You can see visually on the chart below that S&P returns in odd years are usually higher than in preceding or subsequent even years.

On the next chart “Christmas rally” effect is analyzed. It’s more difficult to notice the difference as equity market performance during 11 days on average is not that big, so if you don’t see it below you will see the same in numbers.

1991 Christmas rally generated 7.8% one off return, I made a separate calculation without it.

S&P returns
TimeframeWhole yearDec 20-Dec 31 Dec 20-Dec 31, except 1991
Even years6.0%0.9%0.9%
Odd years11.0%1.3%1.0%

So during 1951-2012 period:
  • Odd years generated 5.0% higher equity returns than even years
  • “Christmas rally” in odd years generated 1.4% higher equity returns than in even years
This assumes that we would probably see some Christmas rally in 2013, though on average such rallies generate 1.3% return.


What could explain such a behavior? According to Trevor Greetham Fidelity International’s’ director of asset allocation it’s based on global inventory levels. “The inventory cycle typically lasts about two years. ‘Up’ years are good for company profits and equity prices with the inverse true when inventory levels are being drawn down. And over the last decade, Greetham notes, the ‘stocking up’ years have been odd-numbered calendar years while inventory draw-down years have been even-numbered ones.”

To check this I looked at average values for ISM Manufacturing Inventories Index during 1948-2013. The definition of this inventories index is:

“Inventories: reflects the increases and/or decreases in inventory levels”

Note: 2013 data is up to November

As the index changes the behavior since ~1990, the average for two periods was analyzed having in mind that 1990-2013 is more representative.

ISM Manufacturing Inventories Index average
Even years46.9
Odd years46.4

Even years45.9
Odd years44.6

Indeed there is a noticeable difference in even vs. odd years, and this proves the idea that these are inventories levels which define above difference in equity returns.

At the same time the connection is in the opposite direction: inventories grow slowly in odd years vs. even years. This could be interpreted as during years with high economic growth inventories sell out fast and levels are low while when economic growth slows down inventories grow.


These findings suggest the following strategy: buy and hold during odd years (buy Dec 31 even year – sell Dec 31 odd year) and stay out of the market in even. This way historical data assumes that you will get 11% return in the years you invest.

If you are long low frequency investor, the application of this strategy is not that simple as it might look like: where should you keep your money in even years?
  • Breakeven yield is 1%: if you get 1% for even years that your total return would be 11%+1%/2=6% annualized – equals to the one you would get with buy and hold.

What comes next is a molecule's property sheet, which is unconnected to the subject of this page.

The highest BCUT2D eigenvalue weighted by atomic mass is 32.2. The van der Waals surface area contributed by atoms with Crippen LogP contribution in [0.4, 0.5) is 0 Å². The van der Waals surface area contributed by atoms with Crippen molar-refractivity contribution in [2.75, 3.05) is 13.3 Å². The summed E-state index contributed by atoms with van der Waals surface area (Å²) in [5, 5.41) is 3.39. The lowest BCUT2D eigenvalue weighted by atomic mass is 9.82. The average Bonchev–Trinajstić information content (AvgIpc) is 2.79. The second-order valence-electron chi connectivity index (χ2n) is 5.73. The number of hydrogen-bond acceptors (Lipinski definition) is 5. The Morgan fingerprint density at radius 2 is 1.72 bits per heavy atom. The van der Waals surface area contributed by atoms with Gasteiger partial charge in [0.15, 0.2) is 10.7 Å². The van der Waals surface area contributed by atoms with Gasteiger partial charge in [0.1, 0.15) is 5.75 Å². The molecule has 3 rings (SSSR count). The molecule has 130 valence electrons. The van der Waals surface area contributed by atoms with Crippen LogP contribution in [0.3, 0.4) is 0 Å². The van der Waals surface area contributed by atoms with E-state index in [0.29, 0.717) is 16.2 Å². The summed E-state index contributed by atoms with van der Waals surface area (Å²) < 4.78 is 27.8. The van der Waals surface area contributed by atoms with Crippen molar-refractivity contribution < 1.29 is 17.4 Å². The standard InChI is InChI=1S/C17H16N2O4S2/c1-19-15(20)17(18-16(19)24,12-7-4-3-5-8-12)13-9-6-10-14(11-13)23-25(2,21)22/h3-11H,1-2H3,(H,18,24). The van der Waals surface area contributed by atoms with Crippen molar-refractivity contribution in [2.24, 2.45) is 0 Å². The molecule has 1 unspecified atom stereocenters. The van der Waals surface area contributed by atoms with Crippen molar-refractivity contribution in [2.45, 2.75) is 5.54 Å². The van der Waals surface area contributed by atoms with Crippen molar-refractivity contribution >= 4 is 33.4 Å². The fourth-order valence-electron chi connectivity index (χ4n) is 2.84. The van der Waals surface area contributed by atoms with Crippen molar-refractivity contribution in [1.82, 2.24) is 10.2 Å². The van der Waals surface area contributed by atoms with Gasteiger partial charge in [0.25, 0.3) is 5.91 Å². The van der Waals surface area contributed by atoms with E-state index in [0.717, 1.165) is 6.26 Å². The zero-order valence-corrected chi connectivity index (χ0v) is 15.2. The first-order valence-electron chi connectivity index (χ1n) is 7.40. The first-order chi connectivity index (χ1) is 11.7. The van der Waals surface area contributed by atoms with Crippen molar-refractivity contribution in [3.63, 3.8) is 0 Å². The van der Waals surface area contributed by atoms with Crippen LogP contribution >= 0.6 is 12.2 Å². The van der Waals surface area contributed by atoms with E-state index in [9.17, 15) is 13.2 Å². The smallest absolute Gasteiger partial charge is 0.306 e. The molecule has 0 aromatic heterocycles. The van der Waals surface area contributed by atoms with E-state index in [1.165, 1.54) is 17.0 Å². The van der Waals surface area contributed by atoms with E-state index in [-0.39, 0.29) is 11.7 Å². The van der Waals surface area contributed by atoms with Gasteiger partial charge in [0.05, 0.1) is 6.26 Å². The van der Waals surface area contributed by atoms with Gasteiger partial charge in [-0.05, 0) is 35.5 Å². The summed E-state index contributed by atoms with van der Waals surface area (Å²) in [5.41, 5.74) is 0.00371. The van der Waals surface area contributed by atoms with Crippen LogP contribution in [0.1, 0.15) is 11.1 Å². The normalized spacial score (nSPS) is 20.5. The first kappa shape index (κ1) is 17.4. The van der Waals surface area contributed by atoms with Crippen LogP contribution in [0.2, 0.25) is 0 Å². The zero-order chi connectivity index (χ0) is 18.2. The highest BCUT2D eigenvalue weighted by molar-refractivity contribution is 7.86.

• The best guess is in treasuries with ~12 months maturity, but on today’s market you would get only 0.14% annual return.
  • While treasuries yields were not that low historically and reached 8% in some years, where to invest in even years (treasuries? AAA corporate bonds?) deserves a separate research.

OJSC Live office (ОАО Живой офис) IPO – burning questions

Date: 02 Jul 2013 23:30

OJSC Live Office plans to do an IPO on MICEX on July 3, 2013 (

Live office is a B2B office products supplier in Russia - like Office Depo or Staples in the US.

One of IPO organizers is Finam known for Utinet IPO, though this time research report was written by EASTLAND Capital.

Company’s business model and financials raises several fundamental questions so I would not do a full-valuation and rather focus on these questions.

Overall investment story

It’s growth equity investment at a supposedly turnaround point.

Current trends looks scary:
- EBITDA declines for at least the 2nd year in a row (2011, 2012) and we have not seen reports before 2010!
- EBITDA margin achieved 0.2% in 2012

The company plans to get 129 RUB * 4m shares=516m RUB to invest in working capital and CAPEX. The company is sincere that in 2013 situation will deteriorate and EBIT will go to negative zone. But suddenly in 2014
- Revenue will almost double
- EBITDA margin will increase from 0.5% to 5.9%

Can this happen on a …
- B2B market (=slow switching)
- Very competitive and price-sensitive market
- Market growing a bit faster than inflation: 10% a year

? The answer is hardly.

EBITDA Margin is not expected above 9% with 2-6% as a realistic target

Historical EBITDA for 2010-2012 was never higher than 0.8%. The company forecasts sudden increase to 10.3% in 2014 and 13.2% in 2017. Is it realistic?

Live Office P&L history and forecast

Benchmarks given by EASTLAND Capital says no. Here is EBITDA Margin for all DM benchmarks and one EM benchmark (will discuss later why other from EM are not relevant benchmarks).

EBITDA Margin benchmarks - office suppliers

After 2008 crisis EBITDA Margin none of the benchmark companies went above 9%. It was in 2-9% corridor which suggests that a company like Live Office which is not a market leader should assume to achieve 5-6% maximum.

Looking at historical numbers 2%-6% can be considered as a good outcome of planned CAPEX and marketing investments.

EM benchmarks used are almost all not very relevant

Just looking at the core businesses of the proposed companies becomes clear that all except Officemate PLC could hardly be used as benchmarks due to different dynamics in their industries vs. office products supply industry.